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Missing Chapters from American History

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You can force people to attend school, but you cannot force them to learn in any meaningful sense.

     by Clarence Carson / from fee.org/ Foundation for Economic Education

It has fallen to my lot over the past two decades to examine and write reviews of a goodly number of textbooks. Most of those reviewed have been intended for use in the high schools, though some have been designed for use in colleges as well. I have reviewed scores of books on American history, an armful on world history (or European Civilization, as the case might be), several dozen on such varied subjects as American government, civics, problems of democracy, citizenship, and such like, a few on economics, a handful on geography, and several that hardly fit any known category.

Having toiled in this particular vineyard off and on over the years, perhaps, I have qualified myself for drawing some conclusions, particularly about history textbooks. The conclusion I wish to emphasize here, of course, is that there are some chapters missing from history textbooks. But I also want to make clear that their absence is not simply incidental, and that their inclusion could have been of considerable moment. They are at the heart of the American experience, and the lessons which could be learned from them could have changed—and still might change—the direction of our development. The reason for this can be made clearer, however, by calling attention to some other conclusions I have drawn before discussing the missing chapters.

My most general conclusion is that the quality of these books has declined over the years. The quality did not begin to decline when I started reviewing them—at least, I hope it didn’t—but it has gone down precipitately in recent years. I am not referring, of course, to what might be called the physical attributes, such as binding, paper, print, or any of the aspects of reproduction. So far as I can judge of such things, that has generally improved.

Declining Quality Evident in Contents

What has declined in quality has been the contents. History used to be mainly narrative, supported by explanation and some analysis. Such narrative as remains in many books is now segregated from the rest of the contents by being set in boxes located here and there throughout the book. Analysis is often supplemented or supplanted by “attitudinizing”—as, “What is your opinion of thus and so?” Oversimplifications usually abound, but they are overshadowed by exaggerations which became more commonplace as graduates of the student revolution in the 1960s began writing textbooks.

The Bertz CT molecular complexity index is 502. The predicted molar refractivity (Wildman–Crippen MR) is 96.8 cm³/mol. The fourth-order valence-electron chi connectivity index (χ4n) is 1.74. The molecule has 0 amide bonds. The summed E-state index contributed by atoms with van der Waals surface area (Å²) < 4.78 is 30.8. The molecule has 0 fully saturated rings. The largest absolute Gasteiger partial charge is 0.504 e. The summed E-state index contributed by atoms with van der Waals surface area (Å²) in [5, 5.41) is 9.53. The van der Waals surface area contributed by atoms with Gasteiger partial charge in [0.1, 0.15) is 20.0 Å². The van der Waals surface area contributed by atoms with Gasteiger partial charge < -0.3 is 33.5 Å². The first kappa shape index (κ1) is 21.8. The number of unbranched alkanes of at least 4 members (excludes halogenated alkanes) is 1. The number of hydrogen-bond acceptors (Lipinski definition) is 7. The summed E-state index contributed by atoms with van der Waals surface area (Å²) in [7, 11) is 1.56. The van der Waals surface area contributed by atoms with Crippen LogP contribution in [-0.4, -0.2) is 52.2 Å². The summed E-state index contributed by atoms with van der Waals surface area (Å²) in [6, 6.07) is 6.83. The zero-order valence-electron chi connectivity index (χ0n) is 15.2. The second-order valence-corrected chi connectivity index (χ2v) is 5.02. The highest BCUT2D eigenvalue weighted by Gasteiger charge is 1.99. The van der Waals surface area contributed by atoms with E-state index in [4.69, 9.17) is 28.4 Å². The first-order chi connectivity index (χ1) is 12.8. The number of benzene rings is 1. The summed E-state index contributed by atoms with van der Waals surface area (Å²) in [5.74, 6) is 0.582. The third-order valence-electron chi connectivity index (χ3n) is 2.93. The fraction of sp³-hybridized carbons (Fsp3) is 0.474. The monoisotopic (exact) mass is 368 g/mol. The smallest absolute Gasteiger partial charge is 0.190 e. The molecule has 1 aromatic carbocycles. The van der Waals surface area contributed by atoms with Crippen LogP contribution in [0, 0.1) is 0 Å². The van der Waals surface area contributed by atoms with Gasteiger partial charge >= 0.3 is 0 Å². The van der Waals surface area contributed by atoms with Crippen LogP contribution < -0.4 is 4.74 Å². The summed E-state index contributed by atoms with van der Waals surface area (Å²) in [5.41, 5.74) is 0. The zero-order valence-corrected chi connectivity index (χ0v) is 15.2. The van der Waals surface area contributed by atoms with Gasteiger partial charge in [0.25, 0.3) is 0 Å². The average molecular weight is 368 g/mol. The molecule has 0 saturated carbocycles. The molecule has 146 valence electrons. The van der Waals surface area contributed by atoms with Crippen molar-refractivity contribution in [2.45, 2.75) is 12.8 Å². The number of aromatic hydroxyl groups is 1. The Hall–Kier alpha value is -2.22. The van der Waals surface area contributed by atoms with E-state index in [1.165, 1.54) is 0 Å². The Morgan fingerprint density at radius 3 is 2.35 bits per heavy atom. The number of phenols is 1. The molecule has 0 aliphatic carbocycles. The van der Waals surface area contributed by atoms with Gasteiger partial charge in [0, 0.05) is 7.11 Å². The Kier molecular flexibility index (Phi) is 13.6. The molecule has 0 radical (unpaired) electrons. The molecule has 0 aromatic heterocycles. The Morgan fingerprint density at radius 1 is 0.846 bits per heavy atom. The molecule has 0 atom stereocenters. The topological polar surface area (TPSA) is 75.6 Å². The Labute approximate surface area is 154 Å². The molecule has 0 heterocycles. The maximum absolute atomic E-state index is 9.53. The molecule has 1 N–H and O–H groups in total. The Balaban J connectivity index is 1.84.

But the written material in many books has to be squeezed between the overabundant pictures, drawings, charts, graphs, and maps so that if there were a story line to follow only the most tenacious could do so.The necessity for the opportunity to read is being progressively removed from the books.

As illiteracy has spread upward through the grades, the necessity for and the opportunity to read is being progressively removed from the books. Some of the books ape television with its constant shifting from one scene to another, one topic to another, and one idea to another. The assumption informing some of them seems to be that children have an attention span of ten seconds at most, and my suspicion is that it is a self-fulfilling prophecy.

Even so, the decline in the quality of textbooks is more of an effect than a cause, an effect of the general deterioration of education in the United States. Given the premises and the political control of education that prevails, the quality of textbooks must decline. Moreover, given the disorder and indiscipline which is commonplace in many high school classrooms, it would affect matters only marginally if all textbooks had the uniformly high quality of Gibbon’s Decline and Fall of the Roman Empire. Most schools are far too crowded with those who cannot or will not learn for textbooks to make any critical difference. Laying the responsibility on the textbooks alone would be like placing the blame for sinking in quicksand on the quality of shoes you happen to be wearing.

While there may be a thousand—or ten thousand—particular explanations for the deterioration of education in the United States, there is one basic reason which underlies most, if not all, of them. Virtually every public problem associated with education today is traceable to forced schooling and the extensive and increasing use of force in support of schooling.

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